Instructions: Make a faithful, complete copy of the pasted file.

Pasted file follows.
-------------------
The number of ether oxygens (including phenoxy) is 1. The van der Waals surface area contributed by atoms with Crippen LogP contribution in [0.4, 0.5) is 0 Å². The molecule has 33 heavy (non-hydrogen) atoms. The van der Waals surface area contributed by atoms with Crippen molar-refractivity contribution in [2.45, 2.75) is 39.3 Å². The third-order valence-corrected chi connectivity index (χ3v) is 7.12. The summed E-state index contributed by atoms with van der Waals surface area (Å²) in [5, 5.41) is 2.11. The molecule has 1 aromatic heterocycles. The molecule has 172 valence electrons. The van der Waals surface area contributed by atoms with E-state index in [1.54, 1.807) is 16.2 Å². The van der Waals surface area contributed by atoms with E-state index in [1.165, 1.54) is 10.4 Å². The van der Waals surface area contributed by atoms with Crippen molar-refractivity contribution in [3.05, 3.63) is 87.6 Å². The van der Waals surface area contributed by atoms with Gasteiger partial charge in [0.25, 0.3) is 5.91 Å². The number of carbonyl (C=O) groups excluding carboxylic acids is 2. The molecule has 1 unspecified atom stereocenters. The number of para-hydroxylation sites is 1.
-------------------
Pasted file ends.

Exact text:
The number of ether oxygens (including phenoxy) is 1. The van der Waals surface area contributed by atoms with Crippen LogP contribution in [0.4, 0.5) is 0 Å². The molecule has 33 heavy (non-hydrogen) atoms. The van der Waals surface area contributed by atoms with Crippen molar-refractivity contribution in [2.45, 2.75) is 39.3 Å². The third-order valence-corrected chi connectivity index (χ3v) is 7.12. The summed E-state index contributed by atoms with van der Waals surface area (Å²) in [5, 5.41) is 2.11. The molecule has 1 aromatic heterocycles. The molecule has 172 valence electrons. The van der Waals surface area contributed by atoms with E-state index in [1.54, 1.807) is 16.2 Å². The van der Waals surface area contributed by atoms with E-state index in [1.165, 1.54) is 10.4 Å². The van der Waals surface area contributed by atoms with Crippen molar-refractivity contribution in [3.05, 3.63) is 87.6 Å². The van der Waals surface area contributed by atoms with Gasteiger partial charge in [0.25, 0.3) is 5.91 Å². The number of carbonyl (C=O) groups excluding carboxylic acids is 2. The molecule has 1 unspecified atom stereocenters. The number of para-hydroxylation sites is 1.